Stanza 4- The horror of her death is emphasized again. He repeats what the angels had done in a conversational and intimate tone with the readers. The phrase ‘as all men know’ reiterates that their love was legendary and possibly has a universal element to it. The internal rhymes ‘chilling and killing’ add to the hypnotic effect.
Stanza 5- Their love was more mature and true than those of older and wiser people. Lines 30 through 33 have been compared to St. Paul’s Epistle to the Romans by the poet and literary translator, Richard Wilbur. St. Paul’s eighth chapter reads: “I am persuaded that neither death, nor life, nor angels, nor principalities, nor powers, nor things present, nor things to come, nor height, nor depth, nor any other creature, shall be able to separate us from the love of God.” The use of alliterations in this stanza (‘demons, down, dissever..’ ) and the repetitions of the words ‘love’ and ‘soul’ create a euphony or pleasing musicality.
Stanza 6- The last stanza is my favorite of the poem and makes my hair stand on end every time I read it. Lines 34 through 37 immortalize Annabel Lee with her association with celestial bodies. He dreams of her every night and he feels her bright eyes when he sees the stars. Even if her body has perished, their souls are in love. Their love is eternal. Lines 38 through 41 describe how he lies beside her tomb every night. He calls her his bride making us wonder if their union was consummated. Whether she was actually his bride or not can be left for the readers to imagine. I am inclined to believe that it was wishful thinking on his part. The love they experienced was pure and virginal linking their stories to their predecessors in history and literature. Even death is powerless in the face of true love. Love is immortal and defies death. Or is the speaker in denial and going insane? The line between love and madness gets blurry. Isn’t being in love a form of insanity too?
The Source for the Ending- The grief-stricken man lying by the tomb of his beloved is not an uncommon motif in literature. It is believed that Poe could have been inspired by a local legend of a sailor who kept vigil at the cemetery of a certain Annabel Lee who died of yellow fever in Charleston, South Carolina. In Victor Hugo’s Notre Dame de Paris ( The Hunchback of Notre Dame), the skeleton of Quasimodo is found embracing the skeleton in Esmeralda’s tomb. But I would like to go back even farther in time. Poe found inspiration in literature from Middle Eastern texts as can be evidenced from his poems Al- Aaraaf, Israfel and his short story, The Thousand and Second Tale of Scheherazade among others. He drew heavily from translations of the Quran, the Arabian Nights and Sa’di’s Gulistan. I would like to put forth the idea that the poem’s ending can be traced to the legend of Layla and Majnu, a story that found its origins in Bedouin oral tradition and was put down in writing in the 12th century by the Persian poet, Nizami Ganjavi.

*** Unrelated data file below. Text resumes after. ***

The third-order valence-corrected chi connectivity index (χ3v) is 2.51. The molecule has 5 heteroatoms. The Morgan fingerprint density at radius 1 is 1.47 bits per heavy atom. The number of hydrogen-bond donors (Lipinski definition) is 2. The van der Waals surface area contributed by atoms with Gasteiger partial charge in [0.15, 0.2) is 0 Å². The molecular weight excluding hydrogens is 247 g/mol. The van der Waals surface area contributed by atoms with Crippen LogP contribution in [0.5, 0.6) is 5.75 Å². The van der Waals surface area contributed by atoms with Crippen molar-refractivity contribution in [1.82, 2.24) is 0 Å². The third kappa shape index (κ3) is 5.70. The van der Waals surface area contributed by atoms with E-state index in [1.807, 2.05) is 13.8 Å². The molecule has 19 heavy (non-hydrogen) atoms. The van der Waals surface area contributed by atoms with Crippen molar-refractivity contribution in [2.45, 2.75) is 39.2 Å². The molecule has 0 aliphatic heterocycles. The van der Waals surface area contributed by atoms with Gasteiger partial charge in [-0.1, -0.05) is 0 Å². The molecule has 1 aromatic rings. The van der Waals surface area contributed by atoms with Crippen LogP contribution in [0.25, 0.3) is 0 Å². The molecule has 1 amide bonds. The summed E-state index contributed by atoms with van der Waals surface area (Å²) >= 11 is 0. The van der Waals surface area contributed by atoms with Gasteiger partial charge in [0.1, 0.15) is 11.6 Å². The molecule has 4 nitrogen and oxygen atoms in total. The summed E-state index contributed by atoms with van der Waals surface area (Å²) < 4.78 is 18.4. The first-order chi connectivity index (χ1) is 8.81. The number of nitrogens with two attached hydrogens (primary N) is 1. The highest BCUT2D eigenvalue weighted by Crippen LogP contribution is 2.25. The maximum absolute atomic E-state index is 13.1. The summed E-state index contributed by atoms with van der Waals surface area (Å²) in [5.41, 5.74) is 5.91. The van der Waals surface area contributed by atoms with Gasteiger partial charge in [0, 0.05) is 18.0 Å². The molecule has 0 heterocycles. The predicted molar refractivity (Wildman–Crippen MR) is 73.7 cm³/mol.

Layla and Qays are in love with each other since childhood but not allowed to unite due to tribal rivalries. Layla is married off to another man and the hapless and helpless Qais has become so crazy in love that he is known by the epithet ‘Majnu’ or the one ‘possessed by djinns’. He seeks Layla’s gravesite when he learns of her death, lying there for months and eventually dies there. Their love story can be interpreted as a Sufi allegorical narrative where the crazy Majnu is in love with the idealized image of the beloved. It is a spiritual love that transcends human experience.
I am also enthralled by the lyrical beauty of Annabel Lee. It has a beautiful cadence to it lulling us like the waves of the shore where it is set. Moreover the repetitions ( ‘my darling- my darling’), the refrains ( ‘in this kingdom by the sea’) and the rhymes ( ‘side’ and ‘bride’) and internal rhymes ( ‘beams’ and ‘dreams’) create a hallucinatory effect. I have read this poem so many times I can recite it by heart even without having tried to memorize it. It is timeless and immortal just like the story of the beautiful Annabel Lee.
ⓒ Literary Gitane- All words and ideas expressed are the author’s and cannot be reproduced without permission.